DLSS 2.0 in Death Stranding - Nvidia 4K Performance Trump Card

Conclusion

DLSS 2.0 in Death Stranding - Nvidia Ace in the Hole for 4K performance

Conclusion  

Tomorrow, we plan to release our full performance analysis of Death Stranding's PC version, but before then we simply had to talk about the game's use of DLSS. To call it Nvidia's killer feature for Death Stranding is an understatement, as it can deliver gamers higher quality visuals and higher framerates. What's not to like? 

DLSS is a technology which enables faster framerates without any compromises. DLSS provides better Anti-Aliasing than the game's default AA (in quality mode) and removes many of the artefacts that can be seen with TAA, such as ghosting and grainy transparencies. As a whole, DLSS' quality mode looks better than the Death Stranding's native resolution presentation, which when combined with DLSS' framerate boost is a clear win for Nvidia. 

While DLSS' performance mode sacrifices some of DLSS' potential to deliver even higher framerates, we must admit that its hard to tell the difference between native 4K gameplay and DLSS' performance mode when playing Death Stranding. With our RTX 2060, DLSS' performance mode delivers us stable 60+ FPS framerates, giving us performance levels which exceed that of an RTX 2080 Ti without DLSS enabled. Think about that, DLSS' performance mode game an RTX 2060 into RTX 2080 Ti performance with comparable levels of image quality. That's insane!

As more and more gamer target high resolutions and refresh rates, DLSS acts as Nvidia's great enabler, providing higher framerates with similar (and some times better) visuals at high resolutions. Right now, nobody else offers a technology like Nvidia's DLSS, and that makes DLSS a critical technology for Nvidia moving forward. It's an advantage that AMD has no answer to, and that should have team Radeon worried. 

With Death Stranding, DLSS 2.0 support is transformative for users of Nvidia's RTX series of graphics cards. Moving forward, we hope to see more of DLSS, both in the form of new Nvidia graphics cards and in the form of more developer support. With Nvidia's next generation of graphics cards, you should expect DLSS to become a huge focus for Nvidia, even for future low-end graphics cards.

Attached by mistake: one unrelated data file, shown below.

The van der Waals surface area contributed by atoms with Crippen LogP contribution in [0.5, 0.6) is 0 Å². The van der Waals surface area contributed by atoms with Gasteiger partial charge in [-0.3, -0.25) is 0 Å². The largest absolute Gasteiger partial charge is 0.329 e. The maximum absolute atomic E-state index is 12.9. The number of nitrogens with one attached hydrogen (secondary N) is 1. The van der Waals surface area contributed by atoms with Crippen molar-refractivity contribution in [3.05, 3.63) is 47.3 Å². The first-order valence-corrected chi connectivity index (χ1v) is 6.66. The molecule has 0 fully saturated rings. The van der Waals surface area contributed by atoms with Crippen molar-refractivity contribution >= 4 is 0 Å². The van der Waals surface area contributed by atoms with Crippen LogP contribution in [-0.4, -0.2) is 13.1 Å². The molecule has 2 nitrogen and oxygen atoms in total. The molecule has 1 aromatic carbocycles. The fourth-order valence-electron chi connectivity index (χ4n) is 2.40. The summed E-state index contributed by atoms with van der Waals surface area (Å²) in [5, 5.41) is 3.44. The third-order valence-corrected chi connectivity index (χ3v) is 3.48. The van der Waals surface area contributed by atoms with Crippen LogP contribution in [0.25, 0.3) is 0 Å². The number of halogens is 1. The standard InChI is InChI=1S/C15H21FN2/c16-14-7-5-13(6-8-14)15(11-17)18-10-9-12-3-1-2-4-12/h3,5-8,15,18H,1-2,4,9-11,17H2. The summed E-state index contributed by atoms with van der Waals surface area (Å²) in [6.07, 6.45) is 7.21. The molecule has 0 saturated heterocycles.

Update - Our full Performance Review and Optimisation Guide for Death Stranding is now available to read. 

You can join the discussion on Death Stranding's use of Nvidia's DLSS technology on the OC3D Forums

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Most Recent Comments

15-07-2020, 20:44:37

AlienALX
I didn't think much of it, until I saw that chick's face. Her eyebrows look so much better, just so much more detail there.

I'm glad this is becoming a used thing now.Quote

15-07-2020, 21:30:17

WYP
Quote:
Originally Posted by AlienALX View Post
I didn't think much of it, until I saw that chick's face. Her eyebrows look so much better, just so much more detail there.

I'm glad this is becoming a used thing now.
Yeah, in many scenes both look near-identical, but when TAA artefacts come into play, DLSS 2.0 wins hard. I didn't believe how good DLSS looked initially.

TBH, while I love DLSS 2.0, I really want to see a 3rd party alternative that can work on both AMD and Nvidia cards. That's surely coming, as console makers will want to see this kind of upsampling, I want to see this kind of thing widely adopted on both the software and hardware side.Quote

15-07-2020, 21:47:17

AlienALX
Oh I don't care I have three RTX cards

haha jokes aside yeah this is cool.Quote

16-07-2020, 06:57:19

Avet
Quote:
Originally Posted by WYP View Post
Yeah, in many scenes both look near-identical, but when TAA artefacts come into play, DLSS 2.0 wins hard. I didn't believe how good DLSS looked initially.

TBH, while I love DLSS 2.0, I really want to see a 3rd party alternative that can work on both AMD and Nvidia cards. That's surely coming, as console makers will want to see this kind of upsampling, I want to see this kind of thing widely adopted on both the software and hardware side.
It will be hard to make 3rd party software that does it on both AMD and Nvidia cards. It will be either-or. This is a hardware-specific feature. Tensor cores are doing all the AI stuff locally on GPU die. AMD cards won't have that on their dies. And I don't think that stream cores can do all that math efficiently.

Consoles would kill for this feature, but we need to see what will AMD do. They don't have hundreds of thousands of Tesla GPUs in the basement doing all AI training, neither they have years of AI development like Nvidia has.

The console market is absurdly large so there may be an AMD alternative. Will it be this good remains to be seen.Quote

16-07-2020, 07:33:03

WYP
Quote:
Originally Posted by Avet View Post
It will be hard to make 3rd party software that does it on both AMD and Nvidia cards. It will be either-or. This is a hardware-specific feature. Tensor cores are doing all the AI stuff locally on GPU die. AMD cards won't have that on their dies. And I don't think that stream cores can do all that math efficiently.

Consoles would kill for this feature, but we need to see what will AMD do. They don't have hundreds of thousands of Tesla GPUs in the basement doing all AI training, neither they have years of AI development like Nvidia has.

The console market is absurdly large so there may be an AMD alternative. Will it be this good remains to be seen.
There has been a version of DLSS which didn't use Tensor cores, I believe the original release of Control used that version. There is definitely a way that similar feats to this can be done with more generic compute, and you can be sure that RDNA 2 will contain some new AI-ish features. The Xbox Series X does IIRC.Quote
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